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April 14, 2016
Lessons Learned Running Mobile Clinics in Rural Uganda
contributor: Christopher Ategeka
Chris Ategeka has been delivering healthcare services in rural Uganda since 2011. First by bicycle ambulance, then by mobile clinics and drug delivery drones. We told some of his story from his birth in Uganda to a foster home in the United States after losing his parents to AIDS. Now he is the founder of Rides for Lives, and these are his lessons learned.
[Please see our Q&A for Ategeka’s advice to start-up founders and hardware developers.]
Keeping up Stock
The hospitals are always stocked with vaccines and medicines. The first problem we ran in to was how to get those vaccines and medicines from the city to the mobile hospitals, especially temperature sensitive medicines. We fixed that problem by installing solar panels on the roof of the bus so we can generate and store electricity for our refrigeration needs. Solar is a great sustainable power source.
Dealing with Small Space Issues
How do you possibly run an efficient clinic when the space you have to work with is a tiny fraction of the size of regular hospital? There is less storage, less privacy, and less comfort, but it’s all about how you manage what you have. With a pharmacy and a lab, space is at a premium in the mobile hospital units, but thoughtful planning and design makes it all possible. In addition, we bring tents for people to sit and wait in the shade before its their turn to see the doctor.
Poor Roads and Other Infrastructure Problems
Poor roads are problematic when it comes to delivering services; especially when it rains heavily. This problems affect all sectors of development (energy, commerce, agriculture etc) in rural areas. Unfortunately, our services heavily depend roads or if we can physically make it to the location we are attempting to serve.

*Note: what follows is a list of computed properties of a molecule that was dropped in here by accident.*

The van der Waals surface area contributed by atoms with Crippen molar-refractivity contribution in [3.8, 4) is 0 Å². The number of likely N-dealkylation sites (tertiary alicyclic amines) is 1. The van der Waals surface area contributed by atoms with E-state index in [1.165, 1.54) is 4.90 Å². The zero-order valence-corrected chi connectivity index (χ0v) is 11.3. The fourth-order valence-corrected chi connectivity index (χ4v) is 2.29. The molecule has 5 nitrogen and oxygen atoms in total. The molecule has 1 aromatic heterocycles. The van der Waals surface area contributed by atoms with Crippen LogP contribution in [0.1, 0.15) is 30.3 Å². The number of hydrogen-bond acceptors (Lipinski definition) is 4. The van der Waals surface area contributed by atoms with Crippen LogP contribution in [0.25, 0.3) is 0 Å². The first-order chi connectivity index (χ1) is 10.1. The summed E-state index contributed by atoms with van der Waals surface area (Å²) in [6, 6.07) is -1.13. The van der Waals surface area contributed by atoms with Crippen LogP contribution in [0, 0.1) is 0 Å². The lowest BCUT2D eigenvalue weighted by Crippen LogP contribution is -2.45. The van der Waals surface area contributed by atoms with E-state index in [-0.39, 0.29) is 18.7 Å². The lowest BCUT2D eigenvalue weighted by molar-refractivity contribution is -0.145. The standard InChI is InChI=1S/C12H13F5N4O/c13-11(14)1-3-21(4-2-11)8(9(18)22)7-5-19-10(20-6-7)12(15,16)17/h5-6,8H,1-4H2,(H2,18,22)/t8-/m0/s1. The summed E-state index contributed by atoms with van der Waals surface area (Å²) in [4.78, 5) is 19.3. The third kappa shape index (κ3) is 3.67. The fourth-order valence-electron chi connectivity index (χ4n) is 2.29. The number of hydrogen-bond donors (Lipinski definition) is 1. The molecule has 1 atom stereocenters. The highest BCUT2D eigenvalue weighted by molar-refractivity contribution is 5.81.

Regardless of how much time you plan and brainstorm, there will be factors that you didn’t consider. This has been proven to be true time and time again. That’s why field-testing is so important. Until you get your product out into the communities you hope to operate in, you simply won’t know what your impact will be. It wasn’t until I got on the ground in Uganda that I realized how poorly designed my first bicycle models were for the rough roads and terrain. In theory, turning an old bus into a mobile hospital would be incredibly popular with the community. In actuality, we met with a few critics from the community who insisted that it was more important to use the bus for public transportation than as a hospital.
As with almost any product, people are not going to use a mobile hospital unless they can trust the people and the results. How do you build this trust? Ride for Lives approached this by leasing the mobile hospital units to local doctors who already had the community trust but were lacking in resources. On top of that, our Mobile Hospital Units are on a set schedule, and can be relied upon to show up as expected.
Dealing with Government Red Tape
Its common to for one to be walking around town and run into a large poster that says, “No hurry in Africa”. This statement rings so true when dealing with governments. They work on their own terms! The cooperation and support of the government with a project like Rides for Lives is hugely important in whether it is a success or a failure. Nonprofits will likely face corrupt officials and be forced to pay bribes when conducting operations in any country. This is why it is imperative to be familiar with the culture and customs of the country you are operating in, or to establish a local contact who can navigate the systems.
Chris is a Uganda-born engineer and social entrepreneur who has dedicated his life to changing healthcare through technology and innovation. He founded Rides for Lives, an on-demand rural healthcare company. His accolades include the 2016 World Economic forum Young Global Leader, listed with familiar faces like Ashton Kutcher and Amal Clooney, and a place in the 2014 Forbes 30 Under 30 Social Entrepreneurs, among others.